According to the experiments by Sonohara (1) and me (2) (3), the characteristics of the recognition of figures by kindergarten children were found as follows: 1. They chose dominantly figures of the same form rather than those of the same color. 2. The figures which are the same in the main direction were chosen dominantly. 3. Color was an important agent in the recognition so far as form is the same. 4. The reversal figures were chosen dominantly. 5. The semi-reversal figures and elementary figures which consist of the same elements but different combinations were ignored. In adults figures chosen as similar were determined by the similar combinations of three factors-color, direction and form. The developmental stages from kindergarten children's characteristics to the adluts' were found about in the third and sixth grades of primary school and about in the first grade of lower secondary school. The purposes of the present investigation through the experiments I and II are more advanced analyses of the above-mentioned results. Procedure and Subjects Four sets (two sets for each experiment) of figures used in the present experiment were reconstructed from the ones used in the previous experiments. Each set consists of the standard figure and elective figures. The subject was asked to select from the elective figures the one which has the greatest similarity to the standard. In the experiment I the number of subjects from kindergarten children to adults is 656 and in the experiment II, 624. 1. Results with children : a. The choice of the figures according to form was obvious. b. The tendency to pay attention chiefly to the upper part of the figure was found in some degree. c. The importance of the reversal figures was re-affirmed. d. The ignoring of the semi-reversal figures and the elementary ones was reaffirmed. 2. Results with adults : The choice of the figures according to the three factors-colors, direction and form-was re-affirmed. 3. The developmental stages were as follows : As to the third and the sixth grades in primary school and the first grade in lower secondary school, the results of the previous experiments were re-affirmed.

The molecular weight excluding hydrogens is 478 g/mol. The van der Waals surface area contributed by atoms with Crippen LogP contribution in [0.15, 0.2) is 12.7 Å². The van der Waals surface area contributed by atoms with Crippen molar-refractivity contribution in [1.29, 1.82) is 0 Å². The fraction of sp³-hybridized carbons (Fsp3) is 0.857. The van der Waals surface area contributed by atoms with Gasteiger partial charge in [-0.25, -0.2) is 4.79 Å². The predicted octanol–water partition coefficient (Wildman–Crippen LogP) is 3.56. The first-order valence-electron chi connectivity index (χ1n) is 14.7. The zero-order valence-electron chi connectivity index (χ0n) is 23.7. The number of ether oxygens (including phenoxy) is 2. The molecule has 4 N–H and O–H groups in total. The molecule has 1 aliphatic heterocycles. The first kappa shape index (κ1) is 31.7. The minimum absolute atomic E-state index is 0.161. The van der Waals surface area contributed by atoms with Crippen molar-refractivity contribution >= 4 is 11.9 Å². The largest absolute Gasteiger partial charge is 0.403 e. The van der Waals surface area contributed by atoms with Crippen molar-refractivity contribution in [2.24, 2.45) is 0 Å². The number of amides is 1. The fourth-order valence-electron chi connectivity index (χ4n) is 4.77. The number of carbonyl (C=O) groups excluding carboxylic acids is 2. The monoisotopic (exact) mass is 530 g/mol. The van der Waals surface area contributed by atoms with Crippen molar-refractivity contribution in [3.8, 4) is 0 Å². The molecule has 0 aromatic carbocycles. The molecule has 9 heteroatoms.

The present experiments were conducted to find out how the change in the apparent length of and aperture caused by attaching a pair of arrowheads on both ends of it, affects the phenomenal velocity of moving objects behind the aperture. Two apparatus (one for the standard and the other for the comparison) are placed in front of the subject on a table in a dark room, and illuminated by a reflector lamp. An aperture (3mm × 15cm) is horizontally opened in the middle of a white paper (30cm × 63cm) which is placed in front of each of the apparatus. Behind the aperture is a moving belt on which black rectangles (3mm × 5mm) are distributed at an interval of 5mm. Arrowheads with different angles and with 6cm sides are attached on both ends of the aperture. The belt of the standard apparatus moves with the speed of 5cm/sec, and the subject is asked to adjust the visual speed of the moving objects in the comparison-apparatus to that of the standard. Results : Exp. 1. Without attached arrowheads the decrease of the aperture length resulted in the increase of the phenomenal velocity of moving objects. Wxp. 2. With arrowheads pointing towards the center of the aperture the object was seen faster than with arrowheads pointing away from the center of the aperture. Exp. 3. The presence of the arrowheads always increased the phenomenal velocity. Exp. 4. The effect of putting two lines perpendicular to the edge of the aperture on visual velocity was smaller than those of any other cases. Exp. 5, 6. From the results based on data from the measurement of illusion caused by a pair of arrowheads, we could not recognize that the change of the aperture's apparent length caused by illusion had any effect on the phenomenal velocity. The difference in the distance from the ends of the arrowheads to the center of the aperture had no effect on the phenomenal velocity. The difference in the area of the total extensions sustained by two arrowheads had a considerable effect on the phenomenal velocity. Exp. 7. The apparent length of the aperture was shortened by the motion of the moving objects. Exp. 8, 9. The intenser the figures showed the character as a reference-point (‘an anchorage’) to the moving objects, the more the phenomenal velocity increased. Conclusion : The effect of arrowheads attached to both ends of the aperture on the phenomenal velocity, would be generally caused by the following two factors : (1) the difference in the total extension sustained by two arrowheads, and (2) the strength acting as a reference-point to the moving objects. so far as our experimental condition were concerned, the change of the aperture's apparent length by illusion did not act as a factor in the change of the phenomenal velocity.